Simon Birmingham: We will vote for our position and our position is that there should be a say given to the Australian people; there should be a vote of the Australian people to resolve this issue, to then of course hopefully ensure that everybody accepts and respects the decision. What I really fear is that if we now saw something rammed through this parliament or a future parliament, the legitimacy of that would be questioned by many, many Australians who feel that this should be determined in a means that give people the opportunity to [indistinct].

Will Goodings: So on that basis you’d vote against it because there’d be questions that would go to its legitimacy?

Simon Birmingham: Well I am completely confident that it will not be coming to a vote in the parliament because in the end the Government does control what goes on to the legislative agenda, what bills do come on to a vote and the bill that we will be bringing on to a vote is the plebiscite.

Will Goodings: So there’s no plebiscite, we are at least another term of government away from any resolution on this issue?

Simon Birmingham: And this is a decision that the Labor Party, the Greens who say for a long period of time that they have supported change on this issue are standing in the way of. If they want to see progress, if they want to give the maximum chance to same sex marriage being legalised some time in the next year or so, or indeed in the next three years they should support the plebiscite. This could all be done, dusted and over with by March of next year but instead they are seeking to drag it out over a three year political period.

David Penberthy: Birmo I know you sit in the Coalition party room, you obviously don’t get to Labor Party caucus meetings but I’m just wondering what your read is of Labor’s position, because I get a bit of a sense that Labor might end up supporting the plebiscite after all, for a couple of reasons. Firstly they’re going to need to manage their own internal politics with a small but significant number of conservative Labor MPs who still oppose same sex marriage and the other thing is there’s probably a bit of a view that the opinion polls seem to suggest most Australians are in favour of same sex marriage but equally most Australians are in favour of governments honouring the promises that they made during election campaigns and they also like the idea of being able to have a say.

Simon Birmingham: Penbo I think you’re right there; certainly the Liberal National Party will be resolute in our determination to honour the promise we took to the Australian people. The Labor Party I sense is internally divided on this position that there are people there who think that they should let us facilitate this vote, let it happen and get the issue resolved one way or the other. There are people who are concerned that three years of inaction and delay on this issue is contrary to what many of them have spruiked about the importance of it over the last couple of years. So I suspect that there will be mounting pressure which even if Labor does decide to vote against the plebiscite when it is first put up, I wouldn’t be surprised if there are people in the Labor Party who want to revisit that. I wouldn’t be surprised if the same thing happened inside the Greens as well, that there are internal differences of opinion about how this issue should be handled, but really what I would urge them to do is firstly respect the mandate of the Government; this is an issue on which we could not have been clearer at the election and I think voters are sick and tired of people breaking promises or doing the opposite of what they expected them to do and we are determined to make sure that we do stick to the promise we gave to the Australian people, so recognise that, respect that and then also be true to the rhetoric, the lofty rhetoric that’s come from Bill Shorten and Tanya Plibersek and Penny Wong, Sarah Hanson-Young and Richard Di Natale about the importance of resolving the issue of same sex marriage has gone on for years, well they can actually not get the issue resolved and get it resolved by early next year.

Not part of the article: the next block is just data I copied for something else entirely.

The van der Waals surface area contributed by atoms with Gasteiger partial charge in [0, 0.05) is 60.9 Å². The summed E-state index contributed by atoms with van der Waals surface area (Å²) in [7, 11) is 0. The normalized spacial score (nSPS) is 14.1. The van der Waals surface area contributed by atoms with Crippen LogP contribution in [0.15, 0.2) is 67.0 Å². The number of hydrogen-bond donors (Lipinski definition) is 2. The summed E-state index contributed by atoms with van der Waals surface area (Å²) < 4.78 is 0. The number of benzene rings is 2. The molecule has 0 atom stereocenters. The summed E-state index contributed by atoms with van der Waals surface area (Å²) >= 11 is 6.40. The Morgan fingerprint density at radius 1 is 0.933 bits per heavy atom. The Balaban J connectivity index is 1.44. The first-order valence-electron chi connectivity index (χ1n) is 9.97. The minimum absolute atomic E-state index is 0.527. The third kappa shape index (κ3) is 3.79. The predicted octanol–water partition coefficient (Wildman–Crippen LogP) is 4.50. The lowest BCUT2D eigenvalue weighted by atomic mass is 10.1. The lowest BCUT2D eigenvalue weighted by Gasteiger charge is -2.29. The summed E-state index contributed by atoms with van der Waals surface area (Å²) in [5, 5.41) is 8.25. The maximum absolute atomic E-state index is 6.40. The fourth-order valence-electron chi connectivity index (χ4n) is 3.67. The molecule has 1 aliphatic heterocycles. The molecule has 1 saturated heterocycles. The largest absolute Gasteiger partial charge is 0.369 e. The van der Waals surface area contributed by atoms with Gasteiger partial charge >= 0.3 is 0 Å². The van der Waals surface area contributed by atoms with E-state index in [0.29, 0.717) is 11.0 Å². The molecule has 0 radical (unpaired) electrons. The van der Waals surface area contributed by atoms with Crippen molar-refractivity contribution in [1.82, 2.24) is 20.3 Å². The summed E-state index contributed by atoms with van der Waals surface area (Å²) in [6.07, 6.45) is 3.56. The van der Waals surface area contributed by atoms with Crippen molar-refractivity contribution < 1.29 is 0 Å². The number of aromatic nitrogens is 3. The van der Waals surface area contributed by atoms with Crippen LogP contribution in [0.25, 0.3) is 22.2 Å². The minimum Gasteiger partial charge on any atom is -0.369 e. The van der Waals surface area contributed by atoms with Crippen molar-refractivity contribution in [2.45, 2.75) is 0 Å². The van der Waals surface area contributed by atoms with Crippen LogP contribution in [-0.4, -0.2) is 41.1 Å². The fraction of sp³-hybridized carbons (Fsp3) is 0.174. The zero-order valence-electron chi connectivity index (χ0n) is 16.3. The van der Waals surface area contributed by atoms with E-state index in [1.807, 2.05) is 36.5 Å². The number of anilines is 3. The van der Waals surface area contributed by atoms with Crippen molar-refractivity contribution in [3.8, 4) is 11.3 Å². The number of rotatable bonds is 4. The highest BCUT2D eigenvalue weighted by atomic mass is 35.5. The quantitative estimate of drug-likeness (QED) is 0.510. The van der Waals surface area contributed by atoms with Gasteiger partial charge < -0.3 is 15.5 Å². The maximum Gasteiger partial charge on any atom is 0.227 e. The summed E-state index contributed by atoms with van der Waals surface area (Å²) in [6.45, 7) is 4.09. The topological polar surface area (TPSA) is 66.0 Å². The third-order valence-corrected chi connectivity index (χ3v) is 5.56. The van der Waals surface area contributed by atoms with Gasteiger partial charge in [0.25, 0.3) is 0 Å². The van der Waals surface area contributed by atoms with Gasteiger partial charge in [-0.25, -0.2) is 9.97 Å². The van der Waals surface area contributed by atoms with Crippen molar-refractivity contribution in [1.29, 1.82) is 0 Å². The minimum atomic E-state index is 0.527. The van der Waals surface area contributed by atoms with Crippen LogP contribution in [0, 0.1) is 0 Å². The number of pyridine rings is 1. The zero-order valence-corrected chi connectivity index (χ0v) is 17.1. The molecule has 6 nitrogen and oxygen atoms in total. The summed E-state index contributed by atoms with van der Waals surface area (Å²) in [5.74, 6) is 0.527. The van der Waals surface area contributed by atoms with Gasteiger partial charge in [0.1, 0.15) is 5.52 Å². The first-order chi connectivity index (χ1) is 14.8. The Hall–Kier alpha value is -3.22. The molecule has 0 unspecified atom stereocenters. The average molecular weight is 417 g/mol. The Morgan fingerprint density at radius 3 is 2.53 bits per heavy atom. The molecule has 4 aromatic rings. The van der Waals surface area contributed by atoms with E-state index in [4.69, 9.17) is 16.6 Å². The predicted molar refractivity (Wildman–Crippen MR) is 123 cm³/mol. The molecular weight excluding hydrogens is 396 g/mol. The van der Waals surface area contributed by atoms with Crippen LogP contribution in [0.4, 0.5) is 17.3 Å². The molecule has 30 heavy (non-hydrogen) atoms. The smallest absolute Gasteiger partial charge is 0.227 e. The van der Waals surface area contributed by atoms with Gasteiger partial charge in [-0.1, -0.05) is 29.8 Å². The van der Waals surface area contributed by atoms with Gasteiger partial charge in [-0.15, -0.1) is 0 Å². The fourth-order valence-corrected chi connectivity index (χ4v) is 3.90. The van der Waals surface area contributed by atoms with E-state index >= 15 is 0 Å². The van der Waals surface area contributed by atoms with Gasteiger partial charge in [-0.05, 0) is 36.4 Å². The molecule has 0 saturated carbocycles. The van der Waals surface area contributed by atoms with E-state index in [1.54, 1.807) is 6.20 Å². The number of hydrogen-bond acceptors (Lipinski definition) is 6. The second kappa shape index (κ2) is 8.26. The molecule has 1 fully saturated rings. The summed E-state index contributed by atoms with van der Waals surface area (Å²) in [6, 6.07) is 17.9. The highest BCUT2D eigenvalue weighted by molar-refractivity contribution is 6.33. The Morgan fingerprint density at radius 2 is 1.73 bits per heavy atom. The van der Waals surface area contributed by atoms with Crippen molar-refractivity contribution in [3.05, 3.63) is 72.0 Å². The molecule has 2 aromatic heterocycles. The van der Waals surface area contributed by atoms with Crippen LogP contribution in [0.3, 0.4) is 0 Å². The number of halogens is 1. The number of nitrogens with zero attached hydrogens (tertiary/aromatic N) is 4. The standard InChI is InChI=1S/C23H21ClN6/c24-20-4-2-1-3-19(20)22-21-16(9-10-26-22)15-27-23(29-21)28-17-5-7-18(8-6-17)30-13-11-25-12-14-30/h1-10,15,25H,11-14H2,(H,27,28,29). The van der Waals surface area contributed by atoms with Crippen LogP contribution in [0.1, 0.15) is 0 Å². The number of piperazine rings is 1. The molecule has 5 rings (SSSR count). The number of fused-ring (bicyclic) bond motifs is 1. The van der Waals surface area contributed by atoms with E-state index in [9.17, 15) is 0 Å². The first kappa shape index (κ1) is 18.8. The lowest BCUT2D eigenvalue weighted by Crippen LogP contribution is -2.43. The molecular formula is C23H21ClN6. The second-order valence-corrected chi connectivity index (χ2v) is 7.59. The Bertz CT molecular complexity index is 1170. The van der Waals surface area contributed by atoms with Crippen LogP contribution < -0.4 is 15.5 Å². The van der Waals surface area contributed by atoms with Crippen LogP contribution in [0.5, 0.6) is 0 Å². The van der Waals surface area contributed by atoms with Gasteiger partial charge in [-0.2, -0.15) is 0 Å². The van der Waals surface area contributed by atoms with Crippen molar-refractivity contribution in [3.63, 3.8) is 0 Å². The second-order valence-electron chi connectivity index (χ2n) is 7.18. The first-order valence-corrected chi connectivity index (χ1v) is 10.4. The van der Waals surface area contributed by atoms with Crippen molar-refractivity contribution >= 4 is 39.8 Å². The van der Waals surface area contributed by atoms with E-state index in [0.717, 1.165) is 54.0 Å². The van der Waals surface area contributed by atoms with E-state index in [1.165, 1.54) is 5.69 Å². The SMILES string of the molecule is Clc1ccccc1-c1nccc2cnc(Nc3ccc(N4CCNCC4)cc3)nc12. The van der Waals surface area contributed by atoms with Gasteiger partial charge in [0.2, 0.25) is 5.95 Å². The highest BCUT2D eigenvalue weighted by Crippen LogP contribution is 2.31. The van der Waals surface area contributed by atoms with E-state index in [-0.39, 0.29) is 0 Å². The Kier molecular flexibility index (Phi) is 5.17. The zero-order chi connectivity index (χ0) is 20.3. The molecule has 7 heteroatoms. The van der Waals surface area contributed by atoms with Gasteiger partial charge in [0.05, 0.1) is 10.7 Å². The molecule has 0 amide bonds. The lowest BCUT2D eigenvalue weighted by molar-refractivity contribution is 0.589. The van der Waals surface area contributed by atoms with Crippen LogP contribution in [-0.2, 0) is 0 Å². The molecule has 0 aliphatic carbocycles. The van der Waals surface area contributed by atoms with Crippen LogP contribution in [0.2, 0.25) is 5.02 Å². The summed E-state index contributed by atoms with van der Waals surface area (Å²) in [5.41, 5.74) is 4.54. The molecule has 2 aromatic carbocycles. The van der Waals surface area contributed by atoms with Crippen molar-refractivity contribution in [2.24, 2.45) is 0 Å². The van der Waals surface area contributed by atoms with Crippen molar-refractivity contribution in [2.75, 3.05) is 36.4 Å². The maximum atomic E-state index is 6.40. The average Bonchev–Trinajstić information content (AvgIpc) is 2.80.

David Penberthy: Just finally and briefly, Birmo, are you worried that on the very first chance that he had to show his hand about how he’s going to engage with the Government on contentious issues that Nick Xenophon chose to ignore the mandate that you’ve got on this issue?

Simon Birmingham: Well I’m worried about that and I’m worried that Nick says his position in relation to nuclear waste in South Australia is that there should be a referendum, so on the issue of whether we should have a nuclear waste dump in South Australia, he wants to put it to a vote of the people and yet on the issue of same sex marriage, he wants to deny the people a vote. So I think that’s quite hypocritical of Nick in that regard, but look we will work with Nick on a case by case basis. He said that that’s what he will do with the Government and that’s what we’ll do with him and I hope and trust that on the really important issues that will face the nations for the decades to come like budget repair, like measures to stimulate economic growth and so on that we can get cooperation from Nick and that he shows a more positive attitude.

David Penberthy: Senator Simon Birmingham, always great to catch up, thanks for your time this morning.

Simon Birmingham: Thank you guys, pleasure.